Portsmouth and Lincoln saw the proportion of students living in PBSA increase by the most between 2014/15 and 2020/21, with figures increased by 25.3% and 20.0% respectively. In Lincoln this proportion rose by 23.4% by 2018/19 but has since been in decline. At the other end of the spectrum, Buckingham reported the biggest fall in PBSA rates across the reported period, with the proportion declining by 28.9%. Newcastle-under-Lyme also saw its figure fall by 18.1% between the 2014/15 and 2020/21 academic years, despite a reasonably big increase reported in the 2015/16 academic year.
The chart above shows the universities that reported the highest proportion of undergraduates living in HMO accommodation in the 2020/21 academic year.
Seven universities reported HMO rates of over 50%, the highest of which was Buckinghamshire New University. According to the data 11,135 of the university's undergraduate students were living in HMO properties in the 2020/21 academic year. The majority of the remaining students were reported to be living in their parental/guardian home, with just 1,160 undergraduates living in either private-sector halls or provider maintained properties.
The University of Leeds reported the highest total number of students living in HMO residences (14,690), equating to 55.0% of the total undergraduate population of the university.
The chart above shows the cities that reported the highest proportion of undergraduates living in HMO accommodation in the 2020/21 academic year.
In 2020/21 Norwich had the greatest proportion of undergraduates living HMO properties. According to the data, 11,215 undergraduates were recorded as staying in HMO residents in 2020/21. The majority of these are students from the University of East Anglia. Stirling and Plymouth followed closely behind.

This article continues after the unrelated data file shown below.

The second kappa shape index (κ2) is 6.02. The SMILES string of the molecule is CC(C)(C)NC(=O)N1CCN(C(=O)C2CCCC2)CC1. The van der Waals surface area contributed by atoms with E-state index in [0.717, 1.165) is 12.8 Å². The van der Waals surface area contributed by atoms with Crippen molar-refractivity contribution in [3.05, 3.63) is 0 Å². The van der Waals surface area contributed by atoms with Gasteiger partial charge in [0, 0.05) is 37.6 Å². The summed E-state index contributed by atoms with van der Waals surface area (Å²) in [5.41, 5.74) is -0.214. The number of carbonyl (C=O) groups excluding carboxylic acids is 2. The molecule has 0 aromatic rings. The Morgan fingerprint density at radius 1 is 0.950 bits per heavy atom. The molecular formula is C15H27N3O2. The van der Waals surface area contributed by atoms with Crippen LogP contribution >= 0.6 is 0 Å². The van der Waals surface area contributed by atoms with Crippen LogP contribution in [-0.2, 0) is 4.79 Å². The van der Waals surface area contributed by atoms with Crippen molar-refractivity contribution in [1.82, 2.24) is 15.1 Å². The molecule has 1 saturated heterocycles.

The chart above shows the cities that reported the most significant changes in proportions of students living in HMO properties.
Stirling and Buckingham reported the biggest increases between the 2014/15 and 2020/21 academic years in the proportion of undergraduates living in HMO properties, reporting total growth of 27.4% and 26.8% respectively. Buckingham in particular reported nearly all of this growth in the most recent year, jumping by 28.1%.
Conversely, Portsmouth, Bournemouth and Lincoln reported the highest reductions in HMO rates, dropping by 32.0%, 24.7% and 23.2%. HMO rates in Portsmouth in particular dropped by 22.2% in the last year.
Whilst it is unclear at this stage whether changes to the reported figures in 2020/21 were directly due to COVID or represent a broader trend, what is apparent is that the proportion and number of undergraduates choosing to live in PBSA has been increasing over the long term.
However, the data also helps highlight the critical role that HMOs play in providing accommodation to students, which in many cases remain the most popular option. Furthermore, whilst trends can vary significantly per location, there has not been a rapid reduction in the proportion of students living in HMOs, suggesting this accommodation option will continue to play a pivotal role, despite increasing PBSA supply.